Renault Clio hatchback
Price £11,145 - £18,275
- Fun to drive
- Striking looks
- Efficient engines
- Cheap-feeling interior
- Cramped rear seats
- Limited range
At a glance
"The fourth-generation Clio is bigger and more stylish than ever, and it's one of the most affordable superminis to buy and run – if not the best to drive."
The Renault Clio has always been a byword for style, no more so than in its present form. Its attractive, curvaceous lines stand out in a field dominated by fairly conservative rivals, among them the Ford Fiesta, Volkswagen Polo and Vauxhall Corsa. True, the model could be accused of placing style over substance (it's cramped in the back, cabin quality could be better and it's not the most fun supermini to drive), but it's good value (the price includes a four-year warranty) and boasts a couple of extremely efficient engines.
It used to come in a choice of three or five-door body styles, but today's Clio is available in five-door form only. Not that you'd know it: the rear doors are so well integrated that, from a distance, it looks like a sporty three-door. Talking of which, there's a super-sporty Renaultsport version, which we've reviewed separately.
Here, we're concerned with the mainstream versions powered by a choice of three petrol engines – a rather underwhelming 1.2-litre, an economical 0.9-litre turbo and a powerful 1.2-litre automatic – and one diesel. This last engine is a 1.5-litre that's capable of 83.1mpg and is exempt from road tax. However, the 0.9-litre petrol is pretty frugal, too. In ECO form, it's capable of 65.7mpg and again costs nothing to tax. Even the non-ECO version does 62.8mpg for just £20-a-year tax.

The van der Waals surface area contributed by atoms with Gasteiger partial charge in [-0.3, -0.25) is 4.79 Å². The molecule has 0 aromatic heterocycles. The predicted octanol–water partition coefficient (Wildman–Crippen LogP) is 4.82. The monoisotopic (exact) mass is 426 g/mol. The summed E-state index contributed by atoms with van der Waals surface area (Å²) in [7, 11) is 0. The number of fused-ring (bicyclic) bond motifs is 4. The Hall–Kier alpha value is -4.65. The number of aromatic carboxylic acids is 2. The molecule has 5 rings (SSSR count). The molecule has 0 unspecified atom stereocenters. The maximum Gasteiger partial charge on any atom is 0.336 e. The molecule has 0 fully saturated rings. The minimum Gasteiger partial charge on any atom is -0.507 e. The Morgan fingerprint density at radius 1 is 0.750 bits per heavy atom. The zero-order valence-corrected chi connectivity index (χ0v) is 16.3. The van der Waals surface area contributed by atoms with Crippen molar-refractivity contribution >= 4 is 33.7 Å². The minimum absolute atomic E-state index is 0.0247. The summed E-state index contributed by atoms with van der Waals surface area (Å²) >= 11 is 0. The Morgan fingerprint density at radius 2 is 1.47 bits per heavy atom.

The 0.9-litre petrol is great for point-and-shoot town driving, but feels a little breathless on the motorway. The diesel is the more rounded engine: responsive in town, but also ideal for relaxed, long-distance cruising. It costs more than the petrol, so as always in these comparisons, you need to be sure your mileage is high enough (over 15,000 a year) to justify the extra outlay.
Given the choice, and assuming we only occasionally ventured on the motorway, we'd plump for the 0.9-litre petrol. The manual gearbox that's fitted as standard to the Clio isn't the smoothest, so the automatic that's available with the diesel and more powerful 1.2-litre petrol could be worth a try. It's heavy, though, and blunts the Clio's handling as a result.
The Clio is available in five trim levels: Expression, Expression+, Dynamique Nav, Dynamique S Nav and GT-Line. Our vote goes to Dthe ynamique Nav for its good balance of specification (sat nav, an uprated sound system, air-conditioning and a seven-inch touchscreen and a reasonable price. The higher-spec Dynamique S Nav brings extras such as automatic climate control, larger alloy wheels and rear parking sensors, but even so, its higher price is hard to justify.
Fortunately, whichever trim level you choose, excellent safety comes as standard, with highlights including a full complement of airbags, tyre-pressure monitoring and ISOFIX child-seat mounts on the outer rear seats. In addition, the car achieved five stars in its Euro NCAP crash tests.
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The Renault Clio is a real star when it comes to keeping running costs down, with some of the most efficient petrol and diesel engines in the class.
The Renault Clio has a good range of engines with decent performance, but the supermini’s handling isn’t quite up to scratch.
The Renault Clio feels like a larger and more grown-up car than many of its competitors – it’s quiet and comfortable inside.
This latest Renault Clio looks bigger than its predecessors from outside, but it’s still a bit cramped inside – particularly in the back.
Safety has always been a Renault Clio strong point, while traditionally poor reliability seems to be improving.